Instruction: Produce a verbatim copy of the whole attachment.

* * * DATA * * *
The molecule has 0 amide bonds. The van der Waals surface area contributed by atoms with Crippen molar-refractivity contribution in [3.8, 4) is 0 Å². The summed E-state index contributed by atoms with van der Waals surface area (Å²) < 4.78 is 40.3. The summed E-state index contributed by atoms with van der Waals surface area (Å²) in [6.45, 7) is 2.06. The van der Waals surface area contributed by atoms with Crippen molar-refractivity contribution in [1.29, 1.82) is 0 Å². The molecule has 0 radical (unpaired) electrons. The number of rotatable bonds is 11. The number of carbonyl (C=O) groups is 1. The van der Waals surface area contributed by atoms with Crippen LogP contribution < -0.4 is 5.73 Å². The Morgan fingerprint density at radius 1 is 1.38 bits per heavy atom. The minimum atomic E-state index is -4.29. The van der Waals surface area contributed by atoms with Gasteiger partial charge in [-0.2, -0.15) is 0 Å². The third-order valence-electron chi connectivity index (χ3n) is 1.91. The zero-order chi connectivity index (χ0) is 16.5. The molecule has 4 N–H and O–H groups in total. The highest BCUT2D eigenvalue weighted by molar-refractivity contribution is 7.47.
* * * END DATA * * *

The molecule has 0 amide bonds. The van der Waals surface area contributed by atoms with Crippen molar-refractivity contribution in [3.8, 4) is 0 Å². The summed E-state index contributed by atoms with van der Waals surface area (Å²) < 4.78 is 40.3. The summed E-state index contributed by atoms with van der Waals surface area (Å²) in [6.45, 7) is 2.06. The van der Waals surface area contributed by atoms with Crippen molar-refractivity contribution in [1.29, 1.82) is 0 Å². The molecule has 0 radical (unpaired) electrons. The number of rotatable bonds is 11. The number of carbonyl (C=O) groups is 1. The van der Waals surface area contributed by atoms with Crippen LogP contribution < -0.4 is 5.73 Å². The Morgan fingerprint density at radius 1 is 1.38 bits per heavy atom. The minimum atomic E-state index is -4.29. The van der Waals surface area contributed by atoms with Gasteiger partial charge in [-0.2, -0.15) is 0 Å². The third-order valence-electron chi connectivity index (χ3n) is 1.91. The zero-order chi connectivity index (χ0) is 16.5. The molecule has 4 N–H and O–H groups in total. The highest BCUT2D eigenvalue weighted by molar-refractivity contribution is 7.47.